J. 'Jodi' EngelmeyerBeauty salon ownerJosephine "Jodi...

April 21, 1994

J. 'Jodi' Engelmeyer

Beauty salon owner

Josephine "Jodi" Engelmeyer, owner of Chez Jodi, a Timonium beauty salon, died Sunday of cancer at her home on Poplar Road in Essex. She was 54.

She had owned the shop for 18 years and distributed her line of cosmetics to other shops. Before starting her business, she worked at La Parfumerie, a store in the Village of Cross Keys, and was a bookkeeper for J. Schoeneman Inc.

She was born Josephine Wagner in Baltimore and graduated from Patterson Park High School and Baltimore Junior College, now Baltimore City Community College.

She also owned thoroughbred race horses and collected paintings. She had studied painting privately and did still lifes and landscapes in oils and pastels.

A Mass of Christian burial was to be offered at 10 a.m. today at Immaculate Conception Roman Catholic Church, Baltimore and Ware avenues, Towson.

She is survived by her husband, Stanley J. Engelmeyer; two daughters, Darlene E. Richards of North Potomac and Dawn M. Ray of Sparks; her mother, Mamie Wagner of Parkville; a brother, Anton Schultz III of Parkville; two sisters, Marie McNamee of Elkridge and Patricia Cross of York, Pa.; and four grandchildren.

C. Alfred Roswell

Chemist, farmer

C. Alfred Roswell, a retired research chemist who raised beef cattle on a farm that is now a Howard County park, died Monday at St. Agnes Hospital after a heart attack. He was 78 and lived at the Charlestown Retirement Community.

He retired in the mid-1970s from the FMC Corp. He came to Baltimore in 1948 to work for a predecessor company, the United States Industrial Chemicals Co.

He began his career in 1940 with the Servel Co. in Evansville, Ind., where he received several patents in the refrigeration field.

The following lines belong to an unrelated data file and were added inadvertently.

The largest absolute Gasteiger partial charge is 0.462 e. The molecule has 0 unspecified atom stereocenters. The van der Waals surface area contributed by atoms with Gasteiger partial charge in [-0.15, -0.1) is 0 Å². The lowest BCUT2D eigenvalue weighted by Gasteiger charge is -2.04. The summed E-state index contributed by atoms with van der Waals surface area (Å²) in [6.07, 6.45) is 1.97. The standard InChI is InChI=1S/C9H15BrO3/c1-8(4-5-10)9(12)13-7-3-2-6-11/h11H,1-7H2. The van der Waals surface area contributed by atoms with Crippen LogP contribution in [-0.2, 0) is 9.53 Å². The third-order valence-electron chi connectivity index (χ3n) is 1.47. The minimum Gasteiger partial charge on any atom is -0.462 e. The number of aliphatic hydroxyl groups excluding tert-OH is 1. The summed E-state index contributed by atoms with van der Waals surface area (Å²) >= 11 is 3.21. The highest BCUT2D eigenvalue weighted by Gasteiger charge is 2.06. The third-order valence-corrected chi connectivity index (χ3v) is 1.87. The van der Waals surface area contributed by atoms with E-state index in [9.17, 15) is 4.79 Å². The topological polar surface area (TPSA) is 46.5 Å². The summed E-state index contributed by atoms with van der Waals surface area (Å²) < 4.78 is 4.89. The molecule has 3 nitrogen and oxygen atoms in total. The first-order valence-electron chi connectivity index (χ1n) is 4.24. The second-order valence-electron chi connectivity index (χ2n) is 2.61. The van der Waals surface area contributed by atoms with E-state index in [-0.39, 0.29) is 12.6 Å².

During retirement, he worked for a time in the gasoline testing labora

tory of the Maryland Comptroller's Office. In 1979, he was a consultant to the Loyola College physics department in its move to the college's new science building.

In 1975, he sold Clover Hill Farm in the Elkridge area to Howard County, which maintains it as Rockburn Branch Park and is about to restore a 1744 home there.

Born in Schenectady, N.Y., and reared in Lexington, Ky., he earned bachelor's and master's degrees at the University of Kentucky, where he was a member of two honorary fraternities.

A Mass of Christian burial was to be offered at 11 a.m. today at Our Lady of the Angels Chapel at Charlestown, 711 Maiden Choice Lane, Catonsville.

He is survived by his wife, the former May MacGinnis; three sons, Charles Roswell of Columbia, David Roswell of Baltimore and John Roswell of Elkridge; three daughters, Rosemary Roswell of Columbia, Anne Porter of Racine, Ohio, and Joan Carter of San Francisco; and 17 grandchildren.

B. J. 'Butts' Ward

Tavern owner

Benjamin Joseph "Butts" Ward, an East Baltimore tavern owner, died Sunday of heart failure at Mercy Medical Center. He was 70

He had operated Butts and Betty's Tavern at Collington Avenue and Gough Street since 1957. His father opened the business in 1935 as Max's Tavern.

Mr. Ward was also a partner with a son Gary W. Ward of Baltimore in Partners, a nightclub and restaurant on South Ponca Street.

The Baltimore native was a Navy motor machinist's mate during World War II, serving in China and Burma. He attained the rank of petty officer first class.

Mr. Ward is survived by his wife, the former Betty P. Frederick; another son, Larry S. Ward of Baltimore; a daughter, Cindy Ward Johnson of Baltimore; two brothers, Alvin Niewiadomski of Gillette, Wyo., and Theodore "Peter" Niewiadomski of Baltimore; three grandchildren; and a stepgrandson.

A Mass of Christian burial was offered yesterday .

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